Tag: Respect

Leading with Respect

Regardless of the environment or situation, people want leaders who respect and value how they contribute to the achievement of organizational goals.

Few areas, however, gain respect more quickly than by showing respect to and for others. A couple of suggestions include: 1) attention given to work accomplished, 2) time to build relationships, 3) accepting responsibility and giving accountability, 4) transparency, and 5) trust.

Leaders who strive to gain, earn, and achieve respect lead with heart. They touch the lives of those who follow and change the power of teamwork in the growth of any organization.

Adding Value

What kind of value is needed to enhance our ability to lead?
How can we add the greatest value to our leadership?
Why does adding value mark the difference in long-term development?

The value needed to enhance our ability to lead involves respect. Value is added to our leadership over time and by demonstrating integrity during critical decisions.

The reason this value marks the difference in long-term development is because respect is elicited as a result of a leader’s abilities and achievements.

Respect is one value that when added to leadership changes the power of our leadership.

Familiarity…

Developing familiarity between leaders and followers takes time and a process that involves several key factors.

A mutual respect for life experiences builds a stronger relationship of trust in the common goals and expectations of the group.

When we share life experiences with each other, familiarity grows stronger. It is the biblical teaching of “weep with those who weep and rejoice with those who rejoice.”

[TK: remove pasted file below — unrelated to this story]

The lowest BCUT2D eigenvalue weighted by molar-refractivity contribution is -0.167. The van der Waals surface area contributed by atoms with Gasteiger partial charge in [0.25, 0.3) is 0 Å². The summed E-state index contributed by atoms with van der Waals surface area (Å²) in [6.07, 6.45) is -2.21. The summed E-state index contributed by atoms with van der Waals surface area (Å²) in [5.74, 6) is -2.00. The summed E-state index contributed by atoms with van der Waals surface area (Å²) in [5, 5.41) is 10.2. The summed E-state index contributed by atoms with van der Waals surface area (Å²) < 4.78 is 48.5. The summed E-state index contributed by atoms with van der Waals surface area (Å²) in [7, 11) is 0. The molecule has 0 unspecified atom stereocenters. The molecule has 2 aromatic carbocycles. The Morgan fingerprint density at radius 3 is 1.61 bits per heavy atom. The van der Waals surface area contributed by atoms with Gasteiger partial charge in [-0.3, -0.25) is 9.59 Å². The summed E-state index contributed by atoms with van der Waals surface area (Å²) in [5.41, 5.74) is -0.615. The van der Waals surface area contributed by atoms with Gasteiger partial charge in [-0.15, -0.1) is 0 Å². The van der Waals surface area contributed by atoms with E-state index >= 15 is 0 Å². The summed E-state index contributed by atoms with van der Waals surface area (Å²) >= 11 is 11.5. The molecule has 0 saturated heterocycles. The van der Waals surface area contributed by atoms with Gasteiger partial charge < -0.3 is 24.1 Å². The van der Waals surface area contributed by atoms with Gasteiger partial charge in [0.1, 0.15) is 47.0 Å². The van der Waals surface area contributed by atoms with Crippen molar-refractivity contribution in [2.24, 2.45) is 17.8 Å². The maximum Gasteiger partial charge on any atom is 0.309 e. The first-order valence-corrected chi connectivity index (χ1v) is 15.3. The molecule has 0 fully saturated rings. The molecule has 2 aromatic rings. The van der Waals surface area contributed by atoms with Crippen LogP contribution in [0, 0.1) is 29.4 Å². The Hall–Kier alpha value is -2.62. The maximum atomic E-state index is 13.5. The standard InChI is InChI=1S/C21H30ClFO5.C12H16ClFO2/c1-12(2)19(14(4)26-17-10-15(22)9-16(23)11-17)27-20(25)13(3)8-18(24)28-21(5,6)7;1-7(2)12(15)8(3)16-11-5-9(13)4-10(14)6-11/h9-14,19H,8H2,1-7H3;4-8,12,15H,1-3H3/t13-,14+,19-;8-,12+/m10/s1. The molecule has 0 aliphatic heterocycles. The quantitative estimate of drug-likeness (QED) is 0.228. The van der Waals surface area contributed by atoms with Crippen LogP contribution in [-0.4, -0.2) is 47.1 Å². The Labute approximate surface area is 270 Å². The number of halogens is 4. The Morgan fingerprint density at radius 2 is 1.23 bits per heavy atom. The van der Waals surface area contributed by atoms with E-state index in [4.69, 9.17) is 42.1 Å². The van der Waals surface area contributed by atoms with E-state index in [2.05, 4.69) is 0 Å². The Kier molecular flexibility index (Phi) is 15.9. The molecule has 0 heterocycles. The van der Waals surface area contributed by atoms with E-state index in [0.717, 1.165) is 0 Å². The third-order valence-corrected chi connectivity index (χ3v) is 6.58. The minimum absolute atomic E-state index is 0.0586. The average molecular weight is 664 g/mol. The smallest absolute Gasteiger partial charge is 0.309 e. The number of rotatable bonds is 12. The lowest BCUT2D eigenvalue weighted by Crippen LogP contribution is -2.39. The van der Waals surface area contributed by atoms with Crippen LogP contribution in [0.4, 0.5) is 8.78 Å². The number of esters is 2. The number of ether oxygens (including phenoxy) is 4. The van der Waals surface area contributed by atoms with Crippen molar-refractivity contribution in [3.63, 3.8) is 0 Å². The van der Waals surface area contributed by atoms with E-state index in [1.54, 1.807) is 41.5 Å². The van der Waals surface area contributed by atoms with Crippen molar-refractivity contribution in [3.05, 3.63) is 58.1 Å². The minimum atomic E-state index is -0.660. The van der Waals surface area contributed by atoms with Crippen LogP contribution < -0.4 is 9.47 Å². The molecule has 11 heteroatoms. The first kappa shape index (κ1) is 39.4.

An open door policy contributes to the approach-ability of everyone involved. Achieving this task is not easy, but the results bring lasting leadership.

The stronger our familiarity, the stronger our leadership.

Dealing with Failure…

When leaders fail, trust and respect are lost. The task before leaders is learning how to regain what they lose.

Consider three negatives: 

  1. Do not try to ignore or deny failure. 
  2. Do not attempt to cover up the failure.
  3. Never blame someone else for it.

Instead, four positives are needed: 

  1. Admit the failure. 
  2. Specify the failure. 
  3. Ask for forgiveness.
  4. Give a step by step plan for overcoming the failure.

More could be considered, but a simple upfront approach is where healing begins.

Leading as a Friend…

Friendship is a relationship of mutual trust and support. We have all witnessed the powerful effects of true friendship. 

Leadership is not always seen this way. Leadership is often seen as a lonely position. We hear the idea expressed, “It’s lonely at the top.”

However, if we are going to fulfill the responsibility of spiritual leadership we must be involved in the lives of others, developing friendships.

Jesus was called “a friend of tax collectors and sinners” (Mt. 11:19). When leaders develop relationships of mutual trust and support, friendships blossom that provide a source of strength and encouragement for life’s challenges.

Most importantly, we help others get to heaven.